25g Pecorino cheese, grated

25g Parmesan cheese, grated

1 egg yolk, lightly beaten

100-150ml iced water

Beaten egg, to glaze

For the filling:

1 potato, peeled and cubed

1 small sweet potato

3 large onions, sliced

50ml milk

2tbsp plain flour

200g Cheddar, grated

1tbsp mascarpone

1tsp English mustard

1tsp Worcestershire sauce

1tsp Tabasco sauce

Salt and pepper

Method:

For the pastry, combine the flour and salt in a large mixing bowl. Rub the butter into the flour with your fingertips, then mix in the nuts and cheese. Using a table knife, stir through the egg yolk and water - don't overwork or knead it. Bring together with your hands into a ball.

Cut off one-third of the dough for your pie lid. Flatten both pieces into discs, wrap in clingfilm and chill for an hour.

Meanwhile, the filling. Cook the potato cubes in a saucepan of salted boiling water for about 10-15 minutes until tender. Drain and set aside. Pierce the sweet potato with a fork. Bake in the oven at 180C for 20 minutes. Cut in half, scoop out the insides and mash.

Put your onions and milk in a small saucepan and cook over a low heat for 20 minutes.

Tip the onions and milk into a large saucepan over a medium heat. Sprinkle over the flour, stir and cook off the flour for a few minutes. Stir in the potatoes, and then the rest of the filling ingredients – you want this thick enough to plaster a wall. Set aside.

Preheat the oven to 200C. Grease and flour a 20cm round pie dish. Roll out the larger pastry disc on a floured surface until large enough to line your dish. Use the back of your finger to press your pastry base into the edges of the dish. Trim off any excess and prick your base. Line with nonstick baking paper, fill with baking beans (or uncooked rice) and bake for 15 minutes.

Remove, lift out the paper and beans, then spoon in the filling. Roll out the smaller piece of pastry to fit the top. Brush beaten egg around the rim of the pastry base, gently lay your lid on and press the edges with a fork to seal. Use a sharp knife to trim off any excess and make a slit in the middle.

Give it a good wash of beaten egg and bake for 30 minutes or until it is golden and delicious. Let it sit for at least 30 minutes before slicing.

LANCASHIRE HOTPOT

(Serves 4)

50g unsalted butter, plus a little extra, melted, for brushing the top

450g onions, sliced

250g boneless lamb shoulder, diced

250g lamb neck fillet, diced

Plain flour, for dusting

20g golden caster sugar

5-6 floury potatoes (850g once peeled)

4 best end of neck lamb cutlets

Thyme leaves, for sprinkling

50ml lamb stock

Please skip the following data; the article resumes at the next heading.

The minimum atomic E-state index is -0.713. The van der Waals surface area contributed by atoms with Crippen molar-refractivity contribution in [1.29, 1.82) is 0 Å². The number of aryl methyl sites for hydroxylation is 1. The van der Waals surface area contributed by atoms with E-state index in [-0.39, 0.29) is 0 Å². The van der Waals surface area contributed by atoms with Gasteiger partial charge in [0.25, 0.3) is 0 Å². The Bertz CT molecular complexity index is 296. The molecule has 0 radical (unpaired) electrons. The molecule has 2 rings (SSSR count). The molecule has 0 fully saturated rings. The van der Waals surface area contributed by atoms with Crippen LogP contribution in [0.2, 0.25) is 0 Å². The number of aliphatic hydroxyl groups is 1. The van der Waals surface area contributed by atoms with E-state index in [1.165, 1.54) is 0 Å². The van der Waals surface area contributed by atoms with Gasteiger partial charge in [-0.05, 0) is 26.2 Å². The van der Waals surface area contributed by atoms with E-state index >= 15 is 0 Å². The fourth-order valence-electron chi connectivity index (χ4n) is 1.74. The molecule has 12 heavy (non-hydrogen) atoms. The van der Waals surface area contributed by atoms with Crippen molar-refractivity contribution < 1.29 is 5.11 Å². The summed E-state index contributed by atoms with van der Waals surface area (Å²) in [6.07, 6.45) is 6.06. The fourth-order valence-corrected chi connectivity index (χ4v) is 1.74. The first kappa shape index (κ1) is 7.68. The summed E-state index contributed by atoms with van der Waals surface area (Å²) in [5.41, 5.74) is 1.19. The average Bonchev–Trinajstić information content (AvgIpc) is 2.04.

Salt and white pepper

To serve:

Pickled Red Cabbage

Method

Preheat the oven to 180C. Melt 20g of the butter in a large pan, add your onions and sweat them down over a low heat for 15-20 minutes, until a very pale golden colour. Season with salt and a pinch of pepper. Set aside.

Put all your diced lamb in a large mixing bowl, dust with flour and season with the sugar and one teaspoon each of salt and pepper. Then get your hands in there and give it a good mix, making sure all the meat is coated. Set aside.

Peel your potatoes and slice them quite thin, about 2-3mm, and put in a bowl. Melt another 15g of the butter, pour over the potato slices and season with a teaspoon each of salt and pepper, then once again mix with your hands to make sure all the slices are coated. Don't break them, as you need them intact for layering.

Use the remaining 15g of butter to grease a high-sided casserole dish and arrange a layer of potato slices over the base and up the sides – you are going to encase your lamb inside a layer of potato. Put your floured and sugar-seasoned meat into the base, add half your onions and mix together well. Then layer the rest of the onions on top.

Place the lamb cutlets around the side of your dish, pushing the flesh into the onions, with the bones poking out of the top. Sprinkle some thyme leaves on the onions before arranging the remaining potato slices on top, overlapping them like fish scales.

Pour in the stock, then brush the top with a little more melted butter. Add a final crack of pepper and salt, and a sprinkling of thyme. Bake for about two-and-a-half hours. I brush with a little more butter halfway through.

Enjoy reading the Irish News?

Subscribe now to get full access